There are three enemies of the soul: the world, the flesh, and the Devil. Jesus said, “Love not the world nor the things that are of the world.” When a man begins to love the things of this world—big homes, expensive cars, lots of gold—the world opens the door to the flesh, and the Devil latches on. You can’t separate the world and the flesh. If those who have failed had not been greedy for the things of the world, there would not have been any moral problems.

What is your view of the prosperity theology preached by some televangelists?

You’ve got to define prosperity. As for money, you can’t feed the poor and spread the gospel without it. But the key is spending it on others and not on ourselves. I have friends with a lot of money who don’t love the world.

Some have noted that a television camera changes people for the worse.

That may be true for people who’ve never done anything else. They take themselves too seriously. I was a missionary. A church I started in the Philippines with nobody now has 13,000 members. To me, being on television is nothing.

Does the fundamental nature of television ministry make moral failure virtually inevitable?

Absolutely not. There are far more good examples than bad, examples of Christian gentlemen who’ve not tried to lay their hands on the money that comes in. I’ve met countless people who’ve said they were saved because of Christian television. Unlike some, I don’t think the market is too crowded. There is room for more. The only requirement is that people be sincere and honest and know they’ll have to meet God one day.

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Robertson’s Fingers Slapped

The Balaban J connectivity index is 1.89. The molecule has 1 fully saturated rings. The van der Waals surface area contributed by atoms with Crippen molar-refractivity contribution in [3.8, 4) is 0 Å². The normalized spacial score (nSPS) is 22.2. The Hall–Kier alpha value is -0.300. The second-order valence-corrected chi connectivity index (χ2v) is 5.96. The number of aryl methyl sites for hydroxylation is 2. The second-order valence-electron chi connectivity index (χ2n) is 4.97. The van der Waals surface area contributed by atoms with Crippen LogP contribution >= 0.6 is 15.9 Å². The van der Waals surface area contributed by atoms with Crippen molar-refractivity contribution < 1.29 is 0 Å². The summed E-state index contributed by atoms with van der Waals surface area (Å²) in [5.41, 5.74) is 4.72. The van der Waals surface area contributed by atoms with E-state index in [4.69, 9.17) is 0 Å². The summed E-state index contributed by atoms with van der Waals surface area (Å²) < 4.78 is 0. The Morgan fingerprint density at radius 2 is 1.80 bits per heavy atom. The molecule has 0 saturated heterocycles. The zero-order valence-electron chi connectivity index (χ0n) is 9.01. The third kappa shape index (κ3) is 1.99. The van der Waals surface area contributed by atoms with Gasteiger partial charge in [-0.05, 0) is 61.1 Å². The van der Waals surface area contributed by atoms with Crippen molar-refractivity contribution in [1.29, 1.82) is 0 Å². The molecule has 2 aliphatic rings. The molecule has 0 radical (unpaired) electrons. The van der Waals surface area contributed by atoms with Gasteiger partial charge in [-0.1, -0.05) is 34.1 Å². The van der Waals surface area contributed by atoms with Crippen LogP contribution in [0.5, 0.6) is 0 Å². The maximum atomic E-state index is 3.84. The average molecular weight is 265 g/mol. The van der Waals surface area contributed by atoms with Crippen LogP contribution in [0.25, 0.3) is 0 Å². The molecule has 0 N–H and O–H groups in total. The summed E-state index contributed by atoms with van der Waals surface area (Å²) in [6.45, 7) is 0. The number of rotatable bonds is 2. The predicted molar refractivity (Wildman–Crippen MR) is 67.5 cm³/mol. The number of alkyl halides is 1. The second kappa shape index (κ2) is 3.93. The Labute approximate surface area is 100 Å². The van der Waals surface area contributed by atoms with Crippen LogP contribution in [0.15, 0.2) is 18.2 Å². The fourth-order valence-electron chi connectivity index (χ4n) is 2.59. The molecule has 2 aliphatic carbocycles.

In a joint agreement between the Federal Election Commission (FEC) and the campaign committee of former presidential candidate Pat Robertson, the FEC has fined Robertson $25,000 for violations of federal campaign laws.

According to the agreement, Robertson became a candidate in 1986 when he announced at a rally broadcast live by satellite that he was seeking three million signatures in support of his candidacy. Robertson thus broke campaign laws by campaigning and raising funds after that rally, but before he formally registered as a candidate in September 1987.

According to federal campaign laws, a candidate is someone who has raised or spent more than $5,000 seeking a party nomination. “The context and content of the September 17, 1986, broadcast, and of the related direct mail program, went beyond the testing of the feasibility of a campaign,” wrote Lawrence Noble, general counsel of the FEC.


Koop’s Inconclusions

Is there solid evidence that abortion has ill effects on women’s mental or physical health? No, says U.S. Surgeon General C. Everett Koop, who was asked last year to look into the matter.

In a report issued last month, Koop said there are numerous anecdotes on both sides of this segment of the abortion debate. But he said there is no scientific basis on which to draw any conclusions. The surgeon general implied there were people within the Reagan administration who “truly believed that such a report could be put together readily,” who felt it was a “foregone conclusion” that abortion had negative effects on women’s health. Koop acknowledged that some physical problems can result from abortion, but added that the problems occur also in women who do not have abortions.